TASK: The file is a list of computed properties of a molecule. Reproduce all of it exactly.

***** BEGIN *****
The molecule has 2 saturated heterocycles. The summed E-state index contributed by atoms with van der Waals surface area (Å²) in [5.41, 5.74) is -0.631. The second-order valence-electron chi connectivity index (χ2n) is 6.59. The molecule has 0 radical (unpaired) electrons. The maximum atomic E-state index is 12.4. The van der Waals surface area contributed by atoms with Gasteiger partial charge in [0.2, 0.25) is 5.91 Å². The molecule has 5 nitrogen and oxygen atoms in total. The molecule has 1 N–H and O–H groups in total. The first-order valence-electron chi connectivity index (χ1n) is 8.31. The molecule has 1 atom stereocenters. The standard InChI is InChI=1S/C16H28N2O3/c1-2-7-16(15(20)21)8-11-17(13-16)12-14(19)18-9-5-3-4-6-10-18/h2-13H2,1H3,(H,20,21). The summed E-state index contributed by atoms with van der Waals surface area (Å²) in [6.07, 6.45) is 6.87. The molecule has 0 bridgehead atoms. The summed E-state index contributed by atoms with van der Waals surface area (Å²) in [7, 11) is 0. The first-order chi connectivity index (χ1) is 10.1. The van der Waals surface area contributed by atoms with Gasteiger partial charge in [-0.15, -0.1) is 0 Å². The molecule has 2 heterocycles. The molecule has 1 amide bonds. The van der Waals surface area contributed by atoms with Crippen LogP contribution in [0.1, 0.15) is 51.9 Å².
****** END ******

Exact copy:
The molecule has 2 saturated heterocycles. The summed E-state index contributed by atoms with van der Waals surface area (Å²) in [5.41, 5.74) is -0.631. The second-order valence-electron chi connectivity index (χ2n) is 6.59. The molecule has 0 radical (unpaired) electrons. The maximum atomic E-state index is 12.4. The van der Waals surface area contributed by atoms with Gasteiger partial charge in [0.2, 0.25) is 5.91 Å². The molecule has 5 nitrogen and oxygen atoms in total. The molecule has 1 N–H and O–H groups in total. The first-order valence-electron chi connectivity index (χ1n) is 8.31. The molecule has 1 atom stereocenters. The standard InChI is InChI=1S/C16H28N2O3/c1-2-7-16(15(20)21)8-11-17(13-16)12-14(19)18-9-5-3-4-6-10-18/h2-13H2,1H3,(H,20,21). The summed E-state index contributed by atoms with van der Waals surface area (Å²) in [6.07, 6.45) is 6.87. The molecule has 0 bridgehead atoms. The summed E-state index contributed by atoms with van der Waals surface area (Å²) in [7, 11) is 0. The first-order chi connectivity index (χ1) is 10.1. The van der Waals surface area contributed by atoms with Gasteiger partial charge in [-0.15, -0.1) is 0 Å². The molecule has 2 heterocycles. The molecule has 1 amide bonds. The van der Waals surface area contributed by atoms with Crippen LogP contribution in [0.1, 0.15) is 51.9 Å².